But for me the uFMEA is a design input tool, that helps me to a)document observed / known use errors b)helps me to think about potential use errors / failure modes, together with the team and c)shows that we are compliant. But this is the least important, to be honest...

  • Would you organise your user interface specification into each requirement per primary operating function?
  • Is it common to see a separate user interface specification from the design input requirements, if so how would the design input requirements reference forward? (this links back to my other thread on mapping design input requirements, thank you for your input on that)
Yes! Absolutely! And I really hate it.... ;-)
Traceability is a major concern, I have not yet seen a UI spec that solves this really nice.
In my dream world I have my wireframe / axure prototype, click on a button - this opens a list of UI requirements - connected to the uFMEA, and if necessary to the use errors / risk / mitigation (why this button has to be exactly there) - the formative / summative test protocols which specify the acceptance criteria, criteria for selection into the studies - then the formative / summative test report with the objective evidence - then my summary / acceptance report - aaand finally my account details to where my boss can send the bonus for this awesome work.
I do this with different excel sheets right now, for me it works, but its not a sustainable solution...

Regarding the second point:
As a first step: I would also separate the UI spec in different parts. What I have seen as very helpful is a detailed written description, why the design is how it is. I`ve seen this named as "interaction design spec", and its really helpful for auditors but also new designers, who have to pick up the design. For them its also helpful to see the history of the UI, from first scetches, maybe formative study results, etc up to the final product.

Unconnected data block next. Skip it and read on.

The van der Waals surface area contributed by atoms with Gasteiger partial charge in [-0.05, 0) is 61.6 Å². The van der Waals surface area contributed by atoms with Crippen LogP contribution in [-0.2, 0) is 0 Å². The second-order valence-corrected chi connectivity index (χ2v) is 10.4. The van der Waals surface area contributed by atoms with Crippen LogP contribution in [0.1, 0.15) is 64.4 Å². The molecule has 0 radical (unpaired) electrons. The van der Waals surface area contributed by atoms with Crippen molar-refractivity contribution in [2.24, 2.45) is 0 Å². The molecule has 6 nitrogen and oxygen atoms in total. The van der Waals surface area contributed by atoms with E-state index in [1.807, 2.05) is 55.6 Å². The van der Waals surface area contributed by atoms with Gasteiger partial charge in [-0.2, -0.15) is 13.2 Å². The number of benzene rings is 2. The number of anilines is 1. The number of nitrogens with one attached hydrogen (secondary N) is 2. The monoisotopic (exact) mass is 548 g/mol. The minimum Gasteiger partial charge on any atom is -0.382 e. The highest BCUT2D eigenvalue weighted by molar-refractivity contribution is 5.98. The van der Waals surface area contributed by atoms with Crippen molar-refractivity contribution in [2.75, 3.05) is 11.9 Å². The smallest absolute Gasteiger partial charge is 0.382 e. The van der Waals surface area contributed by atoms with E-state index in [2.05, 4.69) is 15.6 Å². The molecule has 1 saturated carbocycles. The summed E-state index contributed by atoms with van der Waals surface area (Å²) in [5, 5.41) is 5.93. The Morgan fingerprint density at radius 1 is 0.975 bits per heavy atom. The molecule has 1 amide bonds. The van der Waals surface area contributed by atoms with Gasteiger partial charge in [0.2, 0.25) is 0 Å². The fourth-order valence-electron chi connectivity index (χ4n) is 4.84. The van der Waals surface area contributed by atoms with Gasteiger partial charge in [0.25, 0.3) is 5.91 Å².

In the end there is a list of requirements, connected to POFs, and then a reference to the UI part. But without the context (the history, so to say) I find this really useless.
 

Tobias_HF

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my main struggle overall in linking usability and risk is how I feel that the definition of hazardous situation isn't consistently applied within the usability standards and risk standard and how to manage that misalignment to ensure consistent analysis - but that's an entirely different topic.
Same struggle here.... :-|
 

ThatSinc

Quite Involved in Discussions
Thank you for your reply, I think my mind is on the right path I just have difficulty in putting it down on paper in the right order.

Currently I prefer the second approach: keep the uFMEA as separated as possible, and if you identify a hazardous situation leading to a risk - than only forward it into your 14971 risk plan / risk analysis

So for your uFMEA you use different scoring criteria to your "main" risk file?
Is this criteria documented as a part of your usability engineering process?
As any identified hazard/hazardous situation from a hazard use scenario is mapped forward/upward into the 14971 risk file and assessed there for probability and severity, is there any requirement to document an occurrence rate within the uFMEA?
clause 5.5 and the guidance to that clause seem to advise against it, stating it's only the severity that can be used for assessment in the absence of robust data, but I have routinely seen it in the past with minimal data to support.


As a first step: I would also separate the UI spec in different parts.

I currently have a "User Interface" section within my design input requirements document, with connections, ergonomics, labelling, layout, in.
Some of the requirements in these sections overlap with the "functional requirements" section and "safety" section, but none contradict each other.

Same struggle here.... :-|

I think having an entirely separate uFMEA and mapping that forward will alleviate some of the struggle, with the hazardous situation being the *cause* of the exposure to the hazard in the uFMEA and the hazardous situation being the exposure to the hazard in the Hazard Analysis.

e.g.
Table b.2. from 60601-1 has the use of the glucose meter being difficult to read as the hazardous situation (which results in being administered excessive amounts of insulin as a subsequent event and harm occurring as a result)
Table c.3. from 14971 having the failure to deliver insulin as the hazardous situation, and harm occurring directly as a result of the hazardous situation.